David Scott
Alfred Worden
James Irwin


Emilio Pucci


Jerry Elmore

Apollo 15

The mission patch for Apollo 15 was basically designed by the Italian dress designer, Emilio Pucci. We had as a crew evaluated some 540 different designs for our crew patch. They appeared either too mechanical or to have nothing to do with the flight, so finally, through a mutual friend, we asked Pucci if he would help us with the design. Now, Pucci, as I best recall, was an aeronautical engineer [in fact, he was a bomber pilot in the Italian Air Force -ed] and had a good feeling for flight. With his artistic nature, we felt that he would be very helpful in the patch design. He did send us a design which was basically the same as the patch we eventually used, however the colors were in the normal Pucci blues, purples, and greens. We took his design, changed it from a square to a circular patch, made it red, white and blue, and put a lunar background behind the three stylized birds that were the major Pucci contribution. The symbology is of three stylized birds flying over the lunar surface, each indicating one of us who were on the flight. The lunar surface behind the patch shows the landing site (next to Hadley Rille at the foot of the Appenine Mountains) and directly behind the stylized birds is a crater formation that spells “15” in Roman numerals. You can also see from the stylized birds that they fly in formation with one on top and two closer to the lunar surface, indicating those who actually landed.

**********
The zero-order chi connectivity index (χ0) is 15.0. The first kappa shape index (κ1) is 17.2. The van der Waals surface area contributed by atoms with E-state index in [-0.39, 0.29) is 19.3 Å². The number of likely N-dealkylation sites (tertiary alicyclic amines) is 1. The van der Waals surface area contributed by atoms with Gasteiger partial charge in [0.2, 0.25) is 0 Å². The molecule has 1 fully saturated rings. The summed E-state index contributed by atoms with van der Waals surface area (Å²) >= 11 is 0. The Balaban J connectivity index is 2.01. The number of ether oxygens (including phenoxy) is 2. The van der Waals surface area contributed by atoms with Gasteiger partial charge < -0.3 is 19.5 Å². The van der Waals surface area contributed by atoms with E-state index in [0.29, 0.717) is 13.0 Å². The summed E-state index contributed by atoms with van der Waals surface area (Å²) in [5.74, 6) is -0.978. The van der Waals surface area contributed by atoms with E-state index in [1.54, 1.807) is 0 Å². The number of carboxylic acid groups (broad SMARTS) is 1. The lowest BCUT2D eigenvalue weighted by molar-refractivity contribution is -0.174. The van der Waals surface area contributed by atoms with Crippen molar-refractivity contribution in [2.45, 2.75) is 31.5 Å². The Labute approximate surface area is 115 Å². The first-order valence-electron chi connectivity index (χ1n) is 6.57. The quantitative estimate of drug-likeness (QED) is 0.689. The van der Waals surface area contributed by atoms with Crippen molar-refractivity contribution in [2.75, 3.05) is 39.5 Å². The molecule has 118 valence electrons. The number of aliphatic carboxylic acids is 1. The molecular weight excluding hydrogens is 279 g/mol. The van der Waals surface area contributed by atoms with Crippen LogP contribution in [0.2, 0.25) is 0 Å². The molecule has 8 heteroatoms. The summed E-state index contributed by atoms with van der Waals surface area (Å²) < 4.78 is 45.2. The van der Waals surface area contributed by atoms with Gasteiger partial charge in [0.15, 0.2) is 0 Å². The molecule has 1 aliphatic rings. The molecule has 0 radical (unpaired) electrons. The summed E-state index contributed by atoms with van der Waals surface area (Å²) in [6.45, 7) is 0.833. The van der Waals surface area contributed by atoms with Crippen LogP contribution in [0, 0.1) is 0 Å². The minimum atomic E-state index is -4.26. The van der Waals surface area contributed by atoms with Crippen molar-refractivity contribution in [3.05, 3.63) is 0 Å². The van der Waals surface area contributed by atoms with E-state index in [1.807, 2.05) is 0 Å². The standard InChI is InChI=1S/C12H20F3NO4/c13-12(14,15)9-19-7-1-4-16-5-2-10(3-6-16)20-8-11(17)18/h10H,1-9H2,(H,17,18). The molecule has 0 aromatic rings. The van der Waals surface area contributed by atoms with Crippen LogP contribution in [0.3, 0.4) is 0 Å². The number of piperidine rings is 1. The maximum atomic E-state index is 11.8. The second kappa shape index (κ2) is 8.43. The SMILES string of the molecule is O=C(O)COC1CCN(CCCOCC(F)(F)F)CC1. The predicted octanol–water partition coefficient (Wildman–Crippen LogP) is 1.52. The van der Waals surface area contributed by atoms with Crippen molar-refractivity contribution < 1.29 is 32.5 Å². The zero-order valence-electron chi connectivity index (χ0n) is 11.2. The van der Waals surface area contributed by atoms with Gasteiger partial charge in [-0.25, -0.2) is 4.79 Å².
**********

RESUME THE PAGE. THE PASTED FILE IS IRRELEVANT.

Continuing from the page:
—Al Worden, from All We Did Was Fly to the Moon

In a letter from Pucci to Dave Scott, we get some insight into the state of the design when Pucci finished his involvement: